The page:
• Polar/Grid Coordinate Mapping—Utilizing polar coordinates is the fourth method of crime scene mapping used to document evidence location at a crime scene. Like those previously mentioned, this is a two-dimensional system that indicates the location of an object by providing the angle and distance from the fixed or known point. Obviously, in order to conduct measurements by this method a transit or compass is necessary to measure the angles and polar directions. This method is best utilized in large outdoor scenes with very few landmarks (e.g., a plane crash in forest or large field).
  • Advanced Mapping Techniques—Some departments may have the ability to make better utilization of modern technology, such as global positioning systems (GPS) and Total Stations, which are mapping systems that can take measurements in polar coordinates and then convert the measurements into grid coordinates. The benefit of this technology is that they both are able to provide precise electronic distance measurements and are extremely useful in mapping large-scale scenes and events.

A Total Station is an electronic surveying instrument that has an integrated computer and can measure angles in the horizontal and vertical planes, utilizing a laser rangefinder instead of the more archaic method of a manual tape measure. This is especially useful because changes in elevation are very difficult to both measure and depict on a crime scene sketch. The Total Station is capable of recording evidence positions in three dimensions, thus simplifying this otherwise complicated situation.

GPS is a satellite-based navigation system comprising a network of 24 satellites that have been placed in the Earth’s orbit by the U.S. Department of Defense. GPS was originally used by and intended for the military; however, in the 1980s the government made the technology available for civilian use. The benefit of GPS is that it works in any weather condition, anywhere in the world, 24 hours a day. There are no subscription fees or setup charges to utilize GPS. These satellites complete two very precise orbits of the Earth a day, during which they transmit signal information. It is these signals that GPS receivers gather and then use triangulation to calculate the user’s location. A GPS receiver must be locked on to the position signal of at least three satellites in order to calculate a two-dimensional position (latitude and longitude) as well as track movements of an object. If the GPS receiver is able to lock onto four or more satellites, the receiver can determine the user’s three-dimensional location (latitude, longitude, and altitude), along with object movement. The more satellites that the GPS is locked onto, the greater the accuracy of the position. Once the user’s position has been determined, an additional service is that calculation of movement can provide GPS users the ability to record information such as speed, bearing, track, trip distance, distance to destination, sunrise, sunset, time, and many more possibilities.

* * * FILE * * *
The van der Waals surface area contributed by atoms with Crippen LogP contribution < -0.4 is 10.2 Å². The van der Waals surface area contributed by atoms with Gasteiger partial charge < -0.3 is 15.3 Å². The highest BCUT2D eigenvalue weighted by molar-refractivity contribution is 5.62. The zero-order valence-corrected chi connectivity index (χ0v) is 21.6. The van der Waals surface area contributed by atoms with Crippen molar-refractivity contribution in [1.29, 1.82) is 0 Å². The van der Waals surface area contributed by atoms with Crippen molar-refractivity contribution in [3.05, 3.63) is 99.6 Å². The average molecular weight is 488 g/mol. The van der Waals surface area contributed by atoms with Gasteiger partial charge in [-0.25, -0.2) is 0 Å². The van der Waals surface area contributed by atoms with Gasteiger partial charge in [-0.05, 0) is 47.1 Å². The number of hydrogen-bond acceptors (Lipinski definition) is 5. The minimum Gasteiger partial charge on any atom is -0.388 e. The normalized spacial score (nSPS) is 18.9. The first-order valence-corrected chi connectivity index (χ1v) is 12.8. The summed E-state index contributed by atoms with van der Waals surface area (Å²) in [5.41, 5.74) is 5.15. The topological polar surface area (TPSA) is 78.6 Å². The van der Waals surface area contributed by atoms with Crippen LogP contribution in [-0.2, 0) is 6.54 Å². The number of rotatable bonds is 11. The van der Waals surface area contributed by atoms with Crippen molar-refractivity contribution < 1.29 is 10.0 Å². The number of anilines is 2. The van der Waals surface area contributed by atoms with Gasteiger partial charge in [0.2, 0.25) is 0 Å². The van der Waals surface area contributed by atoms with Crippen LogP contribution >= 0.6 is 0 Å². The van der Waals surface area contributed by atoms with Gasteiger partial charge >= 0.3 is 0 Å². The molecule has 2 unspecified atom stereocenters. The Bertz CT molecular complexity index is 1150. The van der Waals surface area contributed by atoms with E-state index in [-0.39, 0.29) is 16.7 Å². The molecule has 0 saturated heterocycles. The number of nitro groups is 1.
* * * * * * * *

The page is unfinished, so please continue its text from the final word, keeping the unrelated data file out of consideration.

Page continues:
How accurate is GPS? In most cases, commercially available GPS receivers are accurate to approximately 12 meters, with higher end units capable of accuracy in the 3- to 5-meter range. This is sufficiently accurate for large scenes that have no known/fixed landmarks. A GPS reading is typically used to “mark” a known point and then measurements are made from that location, thereby ensuring that any measurements taken will all be “off” by the same amount because they all originate from the same location.

As with all other crime scene measurements, all measurements are approximate, and are never documented as or testified to as being 100% accurate. Crime scene mapping is about doing the best possible documentation with the resources available, realizing that rounding and other factors inhibit the ability to be completely accurate.

About the Author

Aric Dutelle is a professor of forensic investigation at the University of Wisconsin-Platteville. His new text, An Introduction to Crime Scene Investigation, was released by Jones and Bartlett Publishers in January 2010. Written to be a single-source reference for the investigative process as it relates to crime-scene processing methods and procedures, this introductory text takes readers through the day-to-day aspects of crime-scene processing, and describes in detail the crime-scene investigator responsibilities. To learn more about the book, go to the Jones and Bartlett website: www.jbpub.com


ORIGINALLY PUBLISHED:
"Documenting the Crime Scene," written by Aric W. Dutelle
An excerpt from his book, An Introduction to Crime Scene Investigation
January-February 2010 (Volume 8, Number 1)
Evidence Technology Magazine